Part II Foot Disorders & Ailments

Bunions

Bunions are normally located on the joint of the medial side of the big toe. They tend to cause the big toe to lean against the next toe. The joint will stick out somewhat and become red and sore.

  • Causes are mostly narrow, tight shoes, but can be due to a defect of the foot’s structure.
  • Symptoms appear to be the same as arthritis, with constant or intermittent pain.
  • Treatment can begin with arch supports and custom made orthotics, but in more severe cases surgery will be required. It is wise to avoid improper shoe sizes and high heels. Physical therapy can prescribe braces and splints to help with alignment.


Brachymetararsia

Brachymetararsia is characterized by one of the metatarsals being shorter than the others. While it can affect any toe, it most often affects the fourth toe on each foot.

  • Causes are linked to Apert syndrome, which is a congenital defect.
  • Treatment is normally nothing, unless the individual finds the condition too difficult to live with. Wider shoes may be required for more comfort. Toe lengthening surgery may also be used as an elective or corrective surgery.
Brachymetararsia
Source: Foot & Ankle Alliance

Cavus Foot

Cavus foot is characterized by a high arch, which appears to put excessive weight on the ball of the foot, when standing and ambulating.

  • Symptoms may be few, but many individuals experience severe foot pain. Muscle, gait, and balance problems are also associated with this condition.
  • Treatment can range from nothing to orthotics that have been custom made to fit. Some individuals may be forced to undergo lateral ankle ligament repair (Brostrom Procedure), due to injuries or wear and tear.  

Charcot Foot

Charcot foot is often diagnosed in individuals that are plagued with neuropathy (nerve damage). Over time the bones become weakened to the point that they tend to fracture. This is a progressive condition that causes the joints to collapse and the foot to take on an abnormal shape (rocker-bottom).

  • Causes are linked to neuropathy, which may be worse due to the loss of sensation.
  • Complications are mostly trauma or injury, which is because of the lack of sensation.
  • Symptoms include pain, tenderness, edema, and inflammation.
  • Diagnosis normally begins with a physical exam, then moves toward x-rays, and magnetic resonance imaging.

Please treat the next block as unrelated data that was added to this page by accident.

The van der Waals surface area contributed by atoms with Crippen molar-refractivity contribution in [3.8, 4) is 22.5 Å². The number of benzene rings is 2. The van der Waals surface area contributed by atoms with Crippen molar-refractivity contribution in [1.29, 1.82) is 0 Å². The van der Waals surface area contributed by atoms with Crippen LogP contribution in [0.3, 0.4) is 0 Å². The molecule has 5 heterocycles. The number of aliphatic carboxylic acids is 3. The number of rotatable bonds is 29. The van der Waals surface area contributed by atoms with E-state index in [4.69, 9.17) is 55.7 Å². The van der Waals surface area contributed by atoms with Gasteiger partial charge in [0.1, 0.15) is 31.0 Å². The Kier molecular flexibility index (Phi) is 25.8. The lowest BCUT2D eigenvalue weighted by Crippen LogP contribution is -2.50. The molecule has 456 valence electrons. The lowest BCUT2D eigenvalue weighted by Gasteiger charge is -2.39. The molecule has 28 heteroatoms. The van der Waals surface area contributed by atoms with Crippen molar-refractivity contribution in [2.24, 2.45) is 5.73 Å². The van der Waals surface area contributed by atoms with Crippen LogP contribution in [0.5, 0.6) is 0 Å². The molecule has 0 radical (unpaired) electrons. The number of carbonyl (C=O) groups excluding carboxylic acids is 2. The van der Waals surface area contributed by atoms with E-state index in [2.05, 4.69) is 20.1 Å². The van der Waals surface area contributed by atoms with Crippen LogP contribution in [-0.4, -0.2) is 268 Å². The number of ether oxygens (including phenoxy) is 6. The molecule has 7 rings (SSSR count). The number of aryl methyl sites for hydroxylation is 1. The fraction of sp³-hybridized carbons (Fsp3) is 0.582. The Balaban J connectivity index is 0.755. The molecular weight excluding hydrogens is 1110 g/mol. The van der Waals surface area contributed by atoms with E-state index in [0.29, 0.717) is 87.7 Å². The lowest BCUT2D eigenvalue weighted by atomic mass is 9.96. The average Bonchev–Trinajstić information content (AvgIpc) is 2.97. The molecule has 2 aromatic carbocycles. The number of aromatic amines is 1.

• Treatment is very important, in order to avoid amputation of a metatarsal or the entire foot. Custom shoes and orthotics are prescribed, reduction of activities, and in more severe cases immobilization.

It is vital that the individual maintain a normal glucose level, monitor diet, and get regular check-ups.

Clubfoot

Clubfoot is a congenital deformity, which involves one or both feet. The foot will appear twisted out of position. Walking can be nearly impossible in mild cases, but in more severe cases the child may have difficulty with mobility all together.

  • Causes are linked to a birth defect. The tendons are shorter than normal and the foot appears to be positioned at an extremely sharp angle.
  • Treatment will begin as early as a few weeks old, with the Ponseti Method. This involves weekly manipulation, with or without a plaster cast, which will hold the foot in its new position. This process will continue, until the baby’s foot is perfectly correct, but this may require two to three months. Surgery (Achilles Tenectomy) may also be prescribed in severe cases, the Achilles Tendon will be cut. This will require several small sutures and a new cast and requires about three weeks to heal completely.

Compartment Syndrome

Compartment syndrome is a life threatening condition, which is caused from an injury, burn, thrombosis, prolonged compression, or overly tight bandages. A buildup of blood and edema will occur in the affected tissues. Compartments are areas, where a group of organs and muscles are organized. Fascia (connective tissue) forms the compartment’s walls.

  • Symptoms include an accumulation of blood and edema in the compartments. The inflamed fascia will expand and cut off the blood flow to the tissues, within the compartments.
  • Complications can occur, if treatment is delayed. An amputation may be required, if the tissue become necrotic and gangrene.
  • Treatment involves emergency surgery (fasciotomy incisions) two dorsal, one calcaneal and one medial incision is used to relieve compartment pressures of 30 mm Hg or higher or 10 mm Hg to 30 mm Hg lower than the diastolic blood pressure. The compartments remain open for at least five days to reduce edema. A graft may be required to serve as a biologic dressing, which will allows free drainage.

To view the foot anatomy please click here.